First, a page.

Monday 30 March
Carmen and I thought that we would pay a visit to the famous Chappells of Bond Street and decided to meet in Central London at Bond Street tube station: this seemingly being the most logical choice. On arrival, we found Oxford Street facing us and no Bond Street in sight. Undeterred, I went into a Vodafone shop and started the process of getting a Sim-Only contract. After taking an age and a half, I was then informed that I had failed my credit check and Vodafone thought me too much of a risk to keep me as a client. I have been a Vodacom customer since 2000 and, being very happy with Voda’ up to that moment, I had taken a Vodafone pay-as-you-go sim once arriving in London. Now, I had just been informed that they did not want or require my patronage. Feeling a bit guttered and deeply insulted, I left the shop with Carmen and sought out this Chappells of Bond Street.
Anyone who knows or has been to Chappells will have already realised that Chappells is not on Bond Street. It is possible that it may have once been there during its illustrious history, but it graces that street no longer. Firstly, Carmen and I could not even find Bond Street. We could not even read a map. We were useless. Even with the help of some intensely eccentric English woman with an A-Z London map book, we were no wiser. Eventually, we returned to the place we had begun and retraced our beginning steps. With a strange sense of deja vu shadowing our steps, we discovered that New Bond Street becomes Old Bond Street. Well, I guess that makes sense! I think the heat must have been getting to us. It was quite nice to just walk around in short sleeves for a change.
Now, we traipsed all down that long street and found no Chappells. I even went into some of the shops and they had no idea of what I was talking about. A music shop called Chappells of Bond Street? No, they could not recollect any such shop in the vicinity. Eventually, finding ourselves running out of street and facing Piccadilly, Carmen called her husband and asked him to find out where this stupid shop was. We were tired, thirsty and hungry: a really bad combination. Within moments, Rob discovered where this illusive shop was situated… Soho! And we would find it all the way back on Wardour Street.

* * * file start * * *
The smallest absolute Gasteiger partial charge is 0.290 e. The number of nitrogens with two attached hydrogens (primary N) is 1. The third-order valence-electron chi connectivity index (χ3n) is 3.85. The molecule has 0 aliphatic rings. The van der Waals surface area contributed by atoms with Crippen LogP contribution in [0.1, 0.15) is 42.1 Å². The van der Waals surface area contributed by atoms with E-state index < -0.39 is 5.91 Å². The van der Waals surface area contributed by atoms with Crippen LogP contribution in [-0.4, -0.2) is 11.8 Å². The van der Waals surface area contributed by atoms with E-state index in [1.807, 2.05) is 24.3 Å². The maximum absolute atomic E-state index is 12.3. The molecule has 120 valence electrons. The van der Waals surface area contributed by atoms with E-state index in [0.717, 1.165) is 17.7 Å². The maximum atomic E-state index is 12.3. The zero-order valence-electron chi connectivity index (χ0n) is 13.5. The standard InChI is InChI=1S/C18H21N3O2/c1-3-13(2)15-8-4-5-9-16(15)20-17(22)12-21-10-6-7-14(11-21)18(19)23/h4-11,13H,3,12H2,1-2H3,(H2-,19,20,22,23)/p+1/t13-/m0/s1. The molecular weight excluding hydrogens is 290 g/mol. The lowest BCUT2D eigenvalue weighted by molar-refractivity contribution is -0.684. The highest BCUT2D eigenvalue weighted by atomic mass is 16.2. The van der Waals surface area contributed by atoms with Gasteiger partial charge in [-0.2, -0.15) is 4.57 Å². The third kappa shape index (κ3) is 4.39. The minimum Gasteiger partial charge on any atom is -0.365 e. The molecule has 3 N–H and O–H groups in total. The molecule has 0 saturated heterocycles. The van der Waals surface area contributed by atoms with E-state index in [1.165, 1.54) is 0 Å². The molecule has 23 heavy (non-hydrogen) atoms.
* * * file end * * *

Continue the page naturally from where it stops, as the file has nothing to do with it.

We walked to Piccadilly Circus and had a lovely pub lunch at my favourite, and fast-becoming-regular, pub called ‘The Crown,’ before setting off once again in search of the shop. On the way there, this man was walking in our direction down the street. All of a sudden, he sniffed and then blew a boogie out of his nose into the gutter. We quickly walked away from the offending man, while alternatively laughing and retching. It was a revolting, vulgar example of some of what London has to offer.
Finally, we found Chappells music of ‘Bond Street.’ Not in Bond Street after all, but in Soho and near Gordon Ramsay’s restaurant: a place so expensive, that the menu doesn’t even have prices listed next to the dishes.
Something else that interested me in London was that a lot of people ride bicycles. All over London, you see bikes chained up to fences and standing in rows outside tube stations. People even have ones that fold up and can be packed away into a bag. It’s really quite fascinating to watch. Sometimes, while riding on buses, you see all the bits of bicycles chained up to the fences. Any part of the bike that could be dismantled is taken. All the chained parts – such as wheels or the frame – are left still chained to the fences, safe from the vultures. I wonder if people come back to their bikes, see what’s left of them, curse and just walk away, seeking a shop in which to buy another one?
After getting home, I got ready and made my way to the latest of my interviews. On my way, I saw a group of police and their cars blocking the road. I had to walk passed them in order to get to my bus. They were arresting a man and putting him into one of their cars, while others were taking statements from other hostile-looking people. Everyone at the bus stop was looking on in concern and curiosity. This is the third person I’ve seen arrested since getting here.
The interview was at a Montessori primary school quite close to me. It sounds very interesting. I was asked by the head-mistress – a really nice woman who is, herself, a musician – if I could come on a later date to be assessed in the nursery school. I arranged a date and left, feeling so much more positive than I have felt up to that day.
Tuesday 31 March
I met with another agent today: Based in Brent. They were so nice, but it took ages to find the school in which they’re based. I had to travel along the Victoria line to Green Park and then change lines and do a big ‘V’ up along another line to get to Nesdean. From there, I had to walk. I kept missing the turnings and what should have taken 25 minutes to walk, in fact, took me 45. Once in the vicinity of the school, I could not find it. I kept asking and phoning and I kept walking past where it should have been situated. Finally, someone pointed out the sign. I had been walking backwards and forwards past the sign, thinking it was a construction site sign.
I spent about an hour with the agent, talking and filling out copious documents and so forth. Then they told me to go to another school near Kingsbury. My face just fell! I had to find another school? Couldn’t they have both met up with me at the same school? I was already hot and bothered and looking forward to a shower. But, seeing my distress, they laughed and called a taxi, paid for the ride and sent me on my way.